Many people have heard of the term codependency but not necessarily counter-dependency. Codependency is finding self-worth from making others happy or pleasing others. The lesser-known word counter-dependency can be a problem just the same. It masks certain insecurities around a fear of intimacy. People who struggle with it dread dependence on people so they don’t trust or ‘need’ anyone and don’t let others step in on their behalf. Intimate relationships depend on connection and trust. That is why counter-dependency can create disruption in relationships.
Signs of Counter-dependency
Counterdependents can seem high functioning, socializing and going out to meet people on a regular basis. They seem average and able to maintain relationships with some semblance of normalcy. However, the signs of counter-dependency are more obvious than people might think. This can look like:
- Pushing away people without warning
- Fear of rejection
- Feeling ‘trapped’ in relationships
- Date ‘over givers’ and codependents
- Anxiety and fear rise up if relationships are too deep
- Tend towards sexual relationships that avoid deeper connection to emotion
- Complain and sulk in relationships
What lies underneath all these things is a lack of trust. They struggle to connect with trust as the foundation. They rarely ask others for help, don’t trust other people’s motives, and want to avoid conflict. Children who experience neglect or have to parent themselves often experience these feelings. They are sensitive to criticism, are hard on themselves, self-critical, filled with shame, and feel lonely and empty when dealing with memories or feelings of childhood.
Mental Health Concerns
Counter-dependency is a real challenge for people who struggle. It relies on mostly hidden feelings. These feelings can spiral into depression and anxiety. If the loneliness doesn’t cause severely low moods, it can hide low self-esteem that counter-dependents may suffer from as a result. Clinging to the idea that nobody can help or it is not needed can develop an inflated sense of superiority, which may cause people to lose empathy for others.
The mind of someone with this way of seeing the world can feel contradictory to how they behave. They may say things like they don’t need to be loved, people are draining, or they don’t want to get too close to someone and feel disappointed. The connection between codependency and counter-dependency is close because they are both linked to self-worth. However, they both manipulate other people in different ways. It might sound like the last person a counter-dependent person would choose if someone attentive to their needs, but they sometimes find them warning and welcoming even when they struggle to receive what they offer.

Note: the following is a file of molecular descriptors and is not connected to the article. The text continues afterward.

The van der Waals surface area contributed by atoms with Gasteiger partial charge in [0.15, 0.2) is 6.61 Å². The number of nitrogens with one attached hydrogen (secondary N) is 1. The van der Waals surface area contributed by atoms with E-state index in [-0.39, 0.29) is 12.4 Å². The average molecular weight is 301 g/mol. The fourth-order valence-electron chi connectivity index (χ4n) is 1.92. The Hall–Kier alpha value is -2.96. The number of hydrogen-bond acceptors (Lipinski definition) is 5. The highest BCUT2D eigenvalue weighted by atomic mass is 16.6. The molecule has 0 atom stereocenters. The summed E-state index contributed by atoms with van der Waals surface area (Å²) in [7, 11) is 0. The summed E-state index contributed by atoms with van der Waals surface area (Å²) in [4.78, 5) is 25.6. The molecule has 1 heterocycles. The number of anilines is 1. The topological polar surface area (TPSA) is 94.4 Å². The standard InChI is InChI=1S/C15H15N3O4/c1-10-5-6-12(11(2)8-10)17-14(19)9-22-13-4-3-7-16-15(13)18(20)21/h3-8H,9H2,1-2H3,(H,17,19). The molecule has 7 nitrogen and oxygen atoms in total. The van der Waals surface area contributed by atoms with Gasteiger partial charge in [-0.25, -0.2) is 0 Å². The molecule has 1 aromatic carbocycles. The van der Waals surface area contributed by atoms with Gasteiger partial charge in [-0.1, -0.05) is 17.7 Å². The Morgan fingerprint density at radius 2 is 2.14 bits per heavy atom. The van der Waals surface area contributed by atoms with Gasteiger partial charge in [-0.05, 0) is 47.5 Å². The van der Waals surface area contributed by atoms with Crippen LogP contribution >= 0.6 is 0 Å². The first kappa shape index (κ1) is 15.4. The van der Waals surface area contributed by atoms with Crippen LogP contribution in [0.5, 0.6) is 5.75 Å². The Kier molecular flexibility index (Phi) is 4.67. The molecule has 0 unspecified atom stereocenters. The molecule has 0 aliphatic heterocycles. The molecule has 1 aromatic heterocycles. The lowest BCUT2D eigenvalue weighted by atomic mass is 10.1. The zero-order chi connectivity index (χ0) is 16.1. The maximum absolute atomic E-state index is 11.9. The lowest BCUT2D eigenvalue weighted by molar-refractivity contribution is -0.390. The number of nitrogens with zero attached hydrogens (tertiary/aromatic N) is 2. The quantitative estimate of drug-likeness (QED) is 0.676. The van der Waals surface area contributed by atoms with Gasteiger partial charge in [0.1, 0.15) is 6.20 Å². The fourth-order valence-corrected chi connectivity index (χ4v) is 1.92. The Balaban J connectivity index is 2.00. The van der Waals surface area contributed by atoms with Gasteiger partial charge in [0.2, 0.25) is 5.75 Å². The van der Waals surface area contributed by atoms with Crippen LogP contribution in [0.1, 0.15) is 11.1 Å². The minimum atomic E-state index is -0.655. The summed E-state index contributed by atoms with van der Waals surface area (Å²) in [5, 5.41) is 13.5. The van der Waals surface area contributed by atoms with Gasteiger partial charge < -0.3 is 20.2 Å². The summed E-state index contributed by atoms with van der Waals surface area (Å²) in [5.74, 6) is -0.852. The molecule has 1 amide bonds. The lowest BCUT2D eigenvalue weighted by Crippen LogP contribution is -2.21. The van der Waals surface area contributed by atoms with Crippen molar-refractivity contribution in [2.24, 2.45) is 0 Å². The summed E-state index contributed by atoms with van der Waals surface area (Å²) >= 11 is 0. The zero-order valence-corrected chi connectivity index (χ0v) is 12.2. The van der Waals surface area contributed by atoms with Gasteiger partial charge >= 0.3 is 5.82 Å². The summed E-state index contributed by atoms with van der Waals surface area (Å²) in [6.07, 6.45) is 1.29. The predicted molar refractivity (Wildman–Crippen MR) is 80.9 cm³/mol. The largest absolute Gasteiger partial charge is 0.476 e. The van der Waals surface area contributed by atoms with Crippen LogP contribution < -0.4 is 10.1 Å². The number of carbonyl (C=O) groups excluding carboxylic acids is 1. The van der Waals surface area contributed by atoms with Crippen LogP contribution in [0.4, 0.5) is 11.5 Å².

Origins of Counter-dependency
Childhood can be very hard for people. It can be tragic and full of trauma. Sometimes things happen that challenge a person’s trust and make it dangerous to need others. This might be from a parent leaving, a person dying soon, or any number of other issues. Counter-dependency can come from the style of parenting offered early on. The connection a person forms, or doesn’t form, helps them know how to relate to the world and others in the future. Attachment theory looks at where parents are sensitive to a child’s needs and how they are likely to grow up. Parents and caregivers play a vital role for people who struggle with these issues and maybe a healing part of the journey of recovery as adults.
To transition from counter-dependency to healing, it takes a village. It takes people recognizing their own need for healing and to care for themselves. They need to take ownership of their own healing to find interdependence. With interdependence. People can take care of themselves and get their own needs met. They know healing is not a one-way street and they acknowledge the need to care for themselves. Some things to do that might help are therapies, interpersonal counseling, treatment for substance use disorders or mental health conditions. Working on self-care is important, including personal wellbeing. Because women tend to suffer abuse and trauma early on in life more than men, they typically develop attachment disorders, including counter-dependence. This is a barrier and a safety mechanism that can be worked on with the right therapists and support.
Casa Capri designed our rehab with women in mind. We know women’s issues and challenges. We are here to help you face them head-on. Whatever they are, we will be there with you every step of the way. For more info, call Casa Capri today: 844-593-8020